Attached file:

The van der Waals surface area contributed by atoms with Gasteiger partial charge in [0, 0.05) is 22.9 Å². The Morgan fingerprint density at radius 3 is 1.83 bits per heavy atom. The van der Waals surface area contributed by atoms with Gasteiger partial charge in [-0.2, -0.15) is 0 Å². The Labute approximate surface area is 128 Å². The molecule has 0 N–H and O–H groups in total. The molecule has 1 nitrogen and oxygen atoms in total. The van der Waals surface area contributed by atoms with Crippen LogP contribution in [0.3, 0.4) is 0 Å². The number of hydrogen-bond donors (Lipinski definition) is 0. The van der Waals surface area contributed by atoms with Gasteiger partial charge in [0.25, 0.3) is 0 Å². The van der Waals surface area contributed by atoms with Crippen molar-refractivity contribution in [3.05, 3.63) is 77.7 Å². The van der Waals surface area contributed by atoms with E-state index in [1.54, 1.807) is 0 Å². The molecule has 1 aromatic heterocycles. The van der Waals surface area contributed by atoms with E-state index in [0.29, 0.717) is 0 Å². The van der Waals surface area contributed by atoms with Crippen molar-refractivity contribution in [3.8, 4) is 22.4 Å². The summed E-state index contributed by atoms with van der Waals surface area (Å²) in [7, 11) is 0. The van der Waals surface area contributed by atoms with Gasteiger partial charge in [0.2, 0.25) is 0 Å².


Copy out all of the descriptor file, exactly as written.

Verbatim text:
The van der Waals surface area contributed by atoms with Gasteiger partial charge in [0, 0.05) is 22.9 Å². The Morgan fingerprint density at radius 3 is 1.83 bits per heavy atom. The van der Waals surface area contributed by atoms with Gasteiger partial charge in [-0.2, -0.15) is 0 Å². The Labute approximate surface area is 128 Å². The molecule has 0 N–H and O–H groups in total. The molecule has 1 nitrogen and oxygen atoms in total. The van der Waals surface area contributed by atoms with Crippen LogP contribution in [0.3, 0.4) is 0 Å². The number of hydrogen-bond donors (Lipinski definition) is 0. The van der Waals surface area contributed by atoms with Gasteiger partial charge in [0.25, 0.3) is 0 Å². The van der Waals surface area contributed by atoms with Crippen molar-refractivity contribution in [3.05, 3.63) is 77.7 Å². The van der Waals surface area contributed by atoms with E-state index in [1.54, 1.807) is 0 Å². The molecule has 1 aromatic heterocycles. The van der Waals surface area contributed by atoms with E-state index in [0.29, 0.717) is 0 Å². The van der Waals surface area contributed by atoms with Crippen molar-refractivity contribution in [3.8, 4) is 22.4 Å². The summed E-state index contributed by atoms with van der Waals surface area (Å²) in [7, 11) is 0. The van der Waals surface area contributed by atoms with Gasteiger partial charge in [0.2, 0.25) is 0 Å².